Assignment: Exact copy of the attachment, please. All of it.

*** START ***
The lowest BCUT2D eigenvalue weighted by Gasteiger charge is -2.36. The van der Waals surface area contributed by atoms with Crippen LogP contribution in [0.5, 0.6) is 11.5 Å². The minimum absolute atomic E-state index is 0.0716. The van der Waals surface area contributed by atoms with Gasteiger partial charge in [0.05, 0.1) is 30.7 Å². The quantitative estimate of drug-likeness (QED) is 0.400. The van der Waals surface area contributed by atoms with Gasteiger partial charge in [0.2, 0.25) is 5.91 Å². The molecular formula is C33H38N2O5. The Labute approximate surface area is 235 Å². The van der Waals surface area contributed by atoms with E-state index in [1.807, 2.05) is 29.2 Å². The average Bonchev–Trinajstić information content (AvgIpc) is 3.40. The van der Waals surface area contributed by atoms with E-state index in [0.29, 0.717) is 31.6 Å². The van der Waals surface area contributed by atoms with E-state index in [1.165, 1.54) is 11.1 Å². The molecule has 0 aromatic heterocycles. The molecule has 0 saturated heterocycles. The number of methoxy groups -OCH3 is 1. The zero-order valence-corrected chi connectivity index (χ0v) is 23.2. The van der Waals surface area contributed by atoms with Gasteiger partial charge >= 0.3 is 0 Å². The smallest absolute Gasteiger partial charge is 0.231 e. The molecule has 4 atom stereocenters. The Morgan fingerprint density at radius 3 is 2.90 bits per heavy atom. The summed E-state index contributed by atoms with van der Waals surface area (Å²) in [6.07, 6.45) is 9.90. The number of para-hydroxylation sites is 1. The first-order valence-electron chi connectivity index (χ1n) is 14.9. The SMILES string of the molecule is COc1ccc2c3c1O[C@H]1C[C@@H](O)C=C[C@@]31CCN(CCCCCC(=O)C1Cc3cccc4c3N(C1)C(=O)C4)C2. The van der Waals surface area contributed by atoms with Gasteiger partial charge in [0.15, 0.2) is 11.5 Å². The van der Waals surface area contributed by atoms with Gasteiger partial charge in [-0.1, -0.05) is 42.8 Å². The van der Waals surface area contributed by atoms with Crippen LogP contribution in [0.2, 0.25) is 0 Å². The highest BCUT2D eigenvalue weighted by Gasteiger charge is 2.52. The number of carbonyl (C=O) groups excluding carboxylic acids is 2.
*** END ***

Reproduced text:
The lowest BCUT2D eigenvalue weighted by Gasteiger charge is -2.36. The van der Waals surface area contributed by atoms with Crippen LogP contribution in [0.5, 0.6) is 11.5 Å². The minimum absolute atomic E-state index is 0.0716. The van der Waals surface area contributed by atoms with Gasteiger partial charge in [0.05, 0.1) is 30.7 Å². The quantitative estimate of drug-likeness (QED) is 0.400. The van der Waals surface area contributed by atoms with Gasteiger partial charge in [0.2, 0.25) is 5.91 Å². The molecular formula is C33H38N2O5. The Labute approximate surface area is 235 Å². The van der Waals surface area contributed by atoms with E-state index in [1.807, 2.05) is 29.2 Å². The average Bonchev–Trinajstić information content (AvgIpc) is 3.40. The van der Waals surface area contributed by atoms with E-state index in [0.29, 0.717) is 31.6 Å². The van der Waals surface area contributed by atoms with E-state index in [1.165, 1.54) is 11.1 Å². The molecule has 0 aromatic heterocycles. The molecule has 0 saturated heterocycles. The number of methoxy groups -OCH3 is 1. The zero-order valence-corrected chi connectivity index (χ0v) is 23.2. The van der Waals surface area contributed by atoms with Gasteiger partial charge >= 0.3 is 0 Å². The smallest absolute Gasteiger partial charge is 0.231 e. The molecule has 4 atom stereocenters. The Morgan fingerprint density at radius 3 is 2.90 bits per heavy atom. The summed E-state index contributed by atoms with van der Waals surface area (Å²) in [6.07, 6.45) is 9.90. The number of para-hydroxylation sites is 1. The first-order valence-electron chi connectivity index (χ1n) is 14.9. The SMILES string of the molecule is COc1ccc2c3c1O[C@H]1C[C@@H](O)C=C[C@@]31CCN(CCCCCC(=O)C1Cc3cccc4c3N(C1)C(=O)C4)C2. The van der Waals surface area contributed by atoms with Gasteiger partial charge in [0.15, 0.2) is 11.5 Å². The van der Waals surface area contributed by atoms with Gasteiger partial charge in [-0.1, -0.05) is 42.8 Å². The van der Waals surface area contributed by atoms with Crippen LogP contribution in [0.2, 0.25) is 0 Å². The highest BCUT2D eigenvalue weighted by Gasteiger charge is 2.52. The number of carbonyl (C=O) groups excluding carboxylic acids is 2.